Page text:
Although students aren’t necessarily learning at the same time or in the same place, well-designed eLearning creates opportunities for social learning. These might include discussion boards, social media groups, or video conferencing sessions.
Of course, technology is an essential element of eLearning. Professionals in eLearning use a range of technology to author, deliver, and monitor learning experiences. Commonly used authoring tools include:
- Articulate Storyline
- Articulate Rise
- Adobe Captivate
Throughout the design and development process, eLearning professionals build for a specific delivery method. Modules may be delivered via desktop or laptop computer, on mobile phones, or via virtual or augmented reality. Each of these delivery methods shapes the content and the learner’s experience. Here’s a closer look at some of these delivery technologies.
Sometimes called mLearning, mobile learning has become especially important because more than 60% of the population of the world uses a mobile device to access the internet. Making learning mobile accessible means more people can access learning in more places.
Many learning providers use apps to deliver learning opportunities in mobile formats. Popular mobile learning apps include Duolingo for language learning, Google Learning which connects students and teachers, and Khan Academy which teaches common classroom topics to students of all ages.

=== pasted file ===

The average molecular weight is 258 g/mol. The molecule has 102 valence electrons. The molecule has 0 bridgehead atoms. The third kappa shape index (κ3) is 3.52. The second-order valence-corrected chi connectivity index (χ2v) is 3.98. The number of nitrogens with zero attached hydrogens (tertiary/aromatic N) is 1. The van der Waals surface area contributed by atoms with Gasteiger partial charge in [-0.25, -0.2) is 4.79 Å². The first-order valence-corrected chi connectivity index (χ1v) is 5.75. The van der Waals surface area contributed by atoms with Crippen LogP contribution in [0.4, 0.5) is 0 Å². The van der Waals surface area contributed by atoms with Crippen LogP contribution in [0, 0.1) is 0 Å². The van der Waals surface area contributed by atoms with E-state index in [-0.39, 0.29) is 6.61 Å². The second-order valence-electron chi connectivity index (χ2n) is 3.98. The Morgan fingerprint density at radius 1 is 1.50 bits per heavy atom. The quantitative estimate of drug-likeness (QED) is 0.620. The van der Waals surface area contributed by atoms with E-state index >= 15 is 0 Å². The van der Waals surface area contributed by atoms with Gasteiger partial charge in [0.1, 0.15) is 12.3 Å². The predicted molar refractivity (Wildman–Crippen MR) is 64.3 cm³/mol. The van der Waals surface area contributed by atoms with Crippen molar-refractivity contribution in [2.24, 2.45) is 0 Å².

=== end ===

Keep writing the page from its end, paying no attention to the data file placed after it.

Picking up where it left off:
Professional learning and continuing education can also be delivered via mobile learning. Popular learning management systems have mobile apps, including Docebo, TalentLMS, and Adobe Learning Manager.
Many eLearning platforms include responsive players that detect the type of device being used and adjust the layout accordingly. Mobile-responsive learning allows a learner to access training across desktop, tablet, and mobile devices.
Mobile devices are ideal delivery systems for micro-learning, short modules or quick learning activities delivered when and where the learner needs them. Many employers have embraced microlearning for employee training and onboarding because it’s affordable, flexible, and faster to delivery.
Artificial Intelligence and Machine Learning
Alongside these delivery methods, Artificial Intelligence (AI) and Machine Learning (ML) can be used to customize learning experiences and improve modules over time. These technologies can be used to create personalized learning paths and adaptive learning. AI can even help answer student questions when an instructor is not available.
Advances in AI technology are driving its wider adoption in elearning. Although AI can speed up course creation and help support students, it is only a tool. It cannot yet, and more importantly, should not, replace real people who bring human wisdom, compassion, and awareness to the development of training materials.
AI is particularly powerful when paired with data. Education and training providers can use AI to analyze student success metrics, monitor student engagement, and recognize patterns in learner feedback. All of this information can be used to improve the learning experience.
Machine learning is a useful tool for personalization and customization. When eLearning tools are equipped with eLearning, they can adjust to the needs of individual students. This could include something as simple as repeating questions on concepts the student has struggled with in the past, or as complex as creating a guided instructional experience for each learner.